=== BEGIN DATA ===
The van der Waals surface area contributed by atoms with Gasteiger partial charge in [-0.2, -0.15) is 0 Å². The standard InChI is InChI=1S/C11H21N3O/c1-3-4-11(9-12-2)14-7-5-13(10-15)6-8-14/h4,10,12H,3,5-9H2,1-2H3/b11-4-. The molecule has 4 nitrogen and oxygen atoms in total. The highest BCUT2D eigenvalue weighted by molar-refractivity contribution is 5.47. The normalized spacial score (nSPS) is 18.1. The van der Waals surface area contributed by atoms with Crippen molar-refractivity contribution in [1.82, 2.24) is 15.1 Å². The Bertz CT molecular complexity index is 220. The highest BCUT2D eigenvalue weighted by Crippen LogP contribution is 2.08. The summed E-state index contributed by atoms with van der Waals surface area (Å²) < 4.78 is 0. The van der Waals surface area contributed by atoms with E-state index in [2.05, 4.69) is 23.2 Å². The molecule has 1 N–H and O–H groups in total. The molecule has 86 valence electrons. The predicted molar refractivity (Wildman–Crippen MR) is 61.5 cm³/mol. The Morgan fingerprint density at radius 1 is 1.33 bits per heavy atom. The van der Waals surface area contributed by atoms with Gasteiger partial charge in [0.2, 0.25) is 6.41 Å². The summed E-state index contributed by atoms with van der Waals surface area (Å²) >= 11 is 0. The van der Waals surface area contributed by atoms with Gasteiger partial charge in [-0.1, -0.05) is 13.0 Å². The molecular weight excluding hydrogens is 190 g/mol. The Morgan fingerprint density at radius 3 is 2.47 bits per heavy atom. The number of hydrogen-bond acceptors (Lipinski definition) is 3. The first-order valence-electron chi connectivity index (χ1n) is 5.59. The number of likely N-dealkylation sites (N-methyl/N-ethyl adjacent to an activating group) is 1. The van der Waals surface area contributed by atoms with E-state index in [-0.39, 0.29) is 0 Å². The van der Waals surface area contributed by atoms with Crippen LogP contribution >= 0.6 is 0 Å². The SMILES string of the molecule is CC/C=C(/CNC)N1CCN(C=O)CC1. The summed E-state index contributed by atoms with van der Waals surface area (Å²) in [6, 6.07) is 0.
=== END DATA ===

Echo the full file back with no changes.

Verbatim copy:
The van der Waals surface area contributed by atoms with Gasteiger partial charge in [-0.2, -0.15) is 0 Å². The standard InChI is InChI=1S/C11H21N3O/c1-3-4-11(9-12-2)14-7-5-13(10-15)6-8-14/h4,10,12H,3,5-9H2,1-2H3/b11-4-. The molecule has 4 nitrogen and oxygen atoms in total. The highest BCUT2D eigenvalue weighted by molar-refractivity contribution is 5.47. The normalized spacial score (nSPS) is 18.1. The van der Waals surface area contributed by atoms with Crippen molar-refractivity contribution in [1.82, 2.24) is 15.1 Å². The Bertz CT molecular complexity index is 220. The highest BCUT2D eigenvalue weighted by Crippen LogP contribution is 2.08. The summed E-state index contributed by atoms with van der Waals surface area (Å²) < 4.78 is 0. The van der Waals surface area contributed by atoms with E-state index in [2.05, 4.69) is 23.2 Å². The molecule has 1 N–H and O–H groups in total. The molecule has 86 valence electrons. The predicted molar refractivity (Wildman–Crippen MR) is 61.5 cm³/mol. The Morgan fingerprint density at radius 1 is 1.33 bits per heavy atom. The van der Waals surface area contributed by atoms with Gasteiger partial charge in [0.2, 0.25) is 6.41 Å². The summed E-state index contributed by atoms with van der Waals surface area (Å²) >= 11 is 0. The van der Waals surface area contributed by atoms with Gasteiger partial charge in [-0.1, -0.05) is 13.0 Å². The molecular weight excluding hydrogens is 190 g/mol. The Morgan fingerprint density at radius 3 is 2.47 bits per heavy atom. The number of hydrogen-bond acceptors (Lipinski definition) is 3. The first-order valence-electron chi connectivity index (χ1n) is 5.59. The number of likely N-dealkylation sites (N-methyl/N-ethyl adjacent to an activating group) is 1. The van der Waals surface area contributed by atoms with E-state index in [-0.39, 0.29) is 0 Å². The van der Waals surface area contributed by atoms with Crippen LogP contribution >= 0.6 is 0 Å². The SMILES string of the molecule is CC/C=C(/CNC)N1CCN(C=O)CC1. The summed E-state index contributed by atoms with van der Waals surface area (Å²) in [6, 6.07) is 0.